To ensure users who navigate web content without a mouse can easily recognize which control is currently active or selected, 2.4.13 requires that interactive controls, like buttons and links, should have a visible focus indicator with good contrast from its surrounding content and be distinguishable from non-focus states. When in compliance, users who use the keyboard or other ways to control the computer without a mouse can easily see which button or link is currently active or selected on a website. This guideline was updated to Level AAA in the May update.

2.5.7 Dragging Movements (Level AA)

The addition of 2.5.7 will apply to website features that require a user to do some form of drag and drop, such as moving items around on a page or sliding a bar. To comply with these new success criteria, a user should be able to perform these actions using a keyboard or other assistive technology, not just a mouse. The purpose is to ensure that everyone, including people who can’t use a mouse or pointing device, can still use these website features as they are often critical to the core user flow or consumer functionality.

2.5.8 Target Size (Minimum) (Level AA)

The new minimum target size guidelines mean that all clickable elements on a webpage, such as links and buttons, must be big enough for people with motor disabilities or those using touch screens to easily press. The goal is to ensure everyone, including those with disabilities, can easily click on the crucial parts of a webpage without difficulty or clicking surrounding content unintentionally. 

In the current draft of the new 2.5.8 success criteria, these interactive targets would need to consume at least 24×24 CSS pixels of space – which can include white (non-actionable) space around said target. As an aside, this is a fantastic example of Accessible Design requirements pushing great Universal Design – we have all likely had an experience where attempting to ‘click’ or ‘press’ a very small button on the page engages another element we didn’t intend to enact!

3.2.6 Consistent Help (Level A)

At a baseline level, 3.2.6 states that when a website provides help and support information to its users, it should be consistent and easy to find across the entire website. The reason for this is simple and obvious: it ensures that a user can easily access the help and support they need without having to search (that may be pretty difficult or impossible) each time they seek help. 

We can all agree this is especially important for users with disabilities who rely on this information to navigate the website more seamlessly and efficiently. 

However, similarly to 2.5.8, this is another example of accessibility guidelines pushing a better experience for all – we can likely all agree that having consistent and easily accessible help and support information can also benefit all users.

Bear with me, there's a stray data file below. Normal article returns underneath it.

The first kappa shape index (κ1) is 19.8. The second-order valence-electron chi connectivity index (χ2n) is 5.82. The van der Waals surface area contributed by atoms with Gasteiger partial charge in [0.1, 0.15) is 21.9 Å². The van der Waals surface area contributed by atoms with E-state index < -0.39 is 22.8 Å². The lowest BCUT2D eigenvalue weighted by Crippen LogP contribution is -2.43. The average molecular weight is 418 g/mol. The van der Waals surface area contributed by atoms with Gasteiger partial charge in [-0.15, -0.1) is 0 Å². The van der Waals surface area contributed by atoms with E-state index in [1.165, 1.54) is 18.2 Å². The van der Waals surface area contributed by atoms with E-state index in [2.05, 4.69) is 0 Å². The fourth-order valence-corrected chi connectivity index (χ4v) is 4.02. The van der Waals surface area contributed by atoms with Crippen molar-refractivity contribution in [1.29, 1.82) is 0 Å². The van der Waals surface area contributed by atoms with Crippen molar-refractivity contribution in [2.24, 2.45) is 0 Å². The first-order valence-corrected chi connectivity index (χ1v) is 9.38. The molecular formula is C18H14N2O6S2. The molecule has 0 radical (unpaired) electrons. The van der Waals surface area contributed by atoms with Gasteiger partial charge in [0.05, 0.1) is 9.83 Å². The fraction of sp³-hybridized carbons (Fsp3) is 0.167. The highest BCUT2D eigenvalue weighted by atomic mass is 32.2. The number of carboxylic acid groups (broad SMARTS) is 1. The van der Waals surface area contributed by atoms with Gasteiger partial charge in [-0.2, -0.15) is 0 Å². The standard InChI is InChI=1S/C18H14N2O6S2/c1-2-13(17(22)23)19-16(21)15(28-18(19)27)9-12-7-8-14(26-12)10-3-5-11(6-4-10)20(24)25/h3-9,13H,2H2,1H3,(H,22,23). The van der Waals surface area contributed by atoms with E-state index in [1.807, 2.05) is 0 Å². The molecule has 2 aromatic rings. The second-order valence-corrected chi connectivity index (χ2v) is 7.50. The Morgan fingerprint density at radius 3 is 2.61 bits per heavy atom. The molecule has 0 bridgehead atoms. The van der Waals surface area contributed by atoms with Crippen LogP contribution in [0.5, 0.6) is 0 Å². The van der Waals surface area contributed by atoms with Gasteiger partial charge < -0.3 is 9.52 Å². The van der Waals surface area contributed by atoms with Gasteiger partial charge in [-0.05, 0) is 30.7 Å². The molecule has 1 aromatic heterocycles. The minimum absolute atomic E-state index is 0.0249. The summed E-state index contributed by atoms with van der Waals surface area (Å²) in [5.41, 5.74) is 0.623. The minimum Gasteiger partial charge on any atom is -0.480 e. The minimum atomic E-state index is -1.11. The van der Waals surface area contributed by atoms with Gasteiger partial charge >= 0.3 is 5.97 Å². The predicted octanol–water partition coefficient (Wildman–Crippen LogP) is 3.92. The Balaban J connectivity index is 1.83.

3.3.7 Redundant Entry (Level A)

The new 3.3.7 success criteria are likely long overdue in creating highly usable experiences as it requires that when a user fills out the information on a website or app, they should not be required to re-enter the exact details repeatedly. The goal is to allow users to avoid repetitive data entry, especially those that could be forgetful due to varying forms of disabilities.

This is yet another new guideline that will holistically drive better UX of digital properties, creating more streamlined user flows and experiences for every visitor on a website or application.

3.3.8 Accessible Authentication (Minimum) (Level AA) & 3.3.9 Accessible Authentication (Enhanced) (Level AAA)

Authentication gained focus with 3.3.7 (and 3.3.8) as it outlines that any experience where you verify your identity on a website, such as entering a username and password, must be accessible to all users. The clear goal with this addition is to make sure that anyone can log in to a website and access its content and features, regardless of any disabilities they may have. 

At a minimum, in the new 3.3.8 proposed success criteria, a cognitive function test – solving a puzzle or remembering a password – should not be required for any step in an authentication process if an alternative is not provided for such users.

Websites and log-in experiences should be designed to enable people with disabilities to easily complete the authentication process. This will increase their focus and make the process more efficient.

To read in-depth information regarding the nine new success criteria, please visit this page on W3C’s official website: W3C Candidate Recommendation Draft.

Is WCAG 2.2 official? When will it be released?

At the time of publishing this article, the W3C team was still working through final updates in the recommended draft from January after accepting feedback from the broader accessibility community. They have indicated that WCAG 2.2 will be released in the third quarter of 2023.

Stay tuned to our Allyant social media channels; we will keep our followers updated on any official release of WCAG 2.2 as soon as it is announced.